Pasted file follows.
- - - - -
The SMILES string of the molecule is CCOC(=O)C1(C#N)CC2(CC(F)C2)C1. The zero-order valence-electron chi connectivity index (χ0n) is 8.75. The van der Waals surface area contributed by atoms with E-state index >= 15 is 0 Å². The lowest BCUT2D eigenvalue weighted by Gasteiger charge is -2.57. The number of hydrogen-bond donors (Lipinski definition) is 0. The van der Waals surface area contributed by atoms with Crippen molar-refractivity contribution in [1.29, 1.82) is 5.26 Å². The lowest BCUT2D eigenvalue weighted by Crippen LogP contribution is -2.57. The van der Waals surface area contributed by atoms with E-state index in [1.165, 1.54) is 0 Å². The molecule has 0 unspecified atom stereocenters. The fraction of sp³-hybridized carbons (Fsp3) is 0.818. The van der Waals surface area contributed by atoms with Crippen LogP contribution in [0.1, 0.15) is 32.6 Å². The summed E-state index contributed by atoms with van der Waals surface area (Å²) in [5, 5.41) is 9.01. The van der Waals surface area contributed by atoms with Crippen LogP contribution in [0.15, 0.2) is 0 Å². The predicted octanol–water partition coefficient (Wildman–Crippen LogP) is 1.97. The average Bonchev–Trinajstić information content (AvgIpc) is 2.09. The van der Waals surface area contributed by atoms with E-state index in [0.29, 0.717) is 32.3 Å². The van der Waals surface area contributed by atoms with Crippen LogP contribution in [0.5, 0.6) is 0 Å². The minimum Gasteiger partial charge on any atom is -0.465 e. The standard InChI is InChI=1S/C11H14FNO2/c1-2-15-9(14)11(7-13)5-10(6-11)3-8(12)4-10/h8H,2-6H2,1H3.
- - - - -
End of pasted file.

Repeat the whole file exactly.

The SMILES string of the molecule is CCOC(=O)C1(C#N)CC2(CC(F)C2)C1. The zero-order valence-electron chi connectivity index (χ0n) is 8.75. The van der Waals surface area contributed by atoms with E-state index >= 15 is 0 Å². The lowest BCUT2D eigenvalue weighted by Gasteiger charge is -2.57. The number of hydrogen-bond donors (Lipinski definition) is 0. The van der Waals surface area contributed by atoms with Crippen molar-refractivity contribution in [1.29, 1.82) is 5.26 Å². The lowest BCUT2D eigenvalue weighted by Crippen LogP contribution is -2.57. The van der Waals surface area contributed by atoms with E-state index in [1.165, 1.54) is 0 Å². The molecule has 0 unspecified atom stereocenters. The fraction of sp³-hybridized carbons (Fsp3) is 0.818. The van der Waals surface area contributed by atoms with Crippen LogP contribution in [0.1, 0.15) is 32.6 Å². The summed E-state index contributed by atoms with van der Waals surface area (Å²) in [5, 5.41) is 9.01. The van der Waals surface area contributed by atoms with Crippen LogP contribution in [0.15, 0.2) is 0 Å². The predicted octanol–water partition coefficient (Wildman–Crippen LogP) is 1.97. The average Bonchev–Trinajstić information content (AvgIpc) is 2.09. The van der Waals surface area contributed by atoms with E-state index in [0.29, 0.717) is 32.3 Å². The van der Waals surface area contributed by atoms with Crippen LogP contribution in [0.5, 0.6) is 0 Å². The minimum Gasteiger partial charge on any atom is -0.465 e. The standard InChI is InChI=1S/C11H14FNO2/c1-2-15-9(14)11(7-13)5-10(6-11)3-8(12)4-10/h8H,2-6H2,1H3.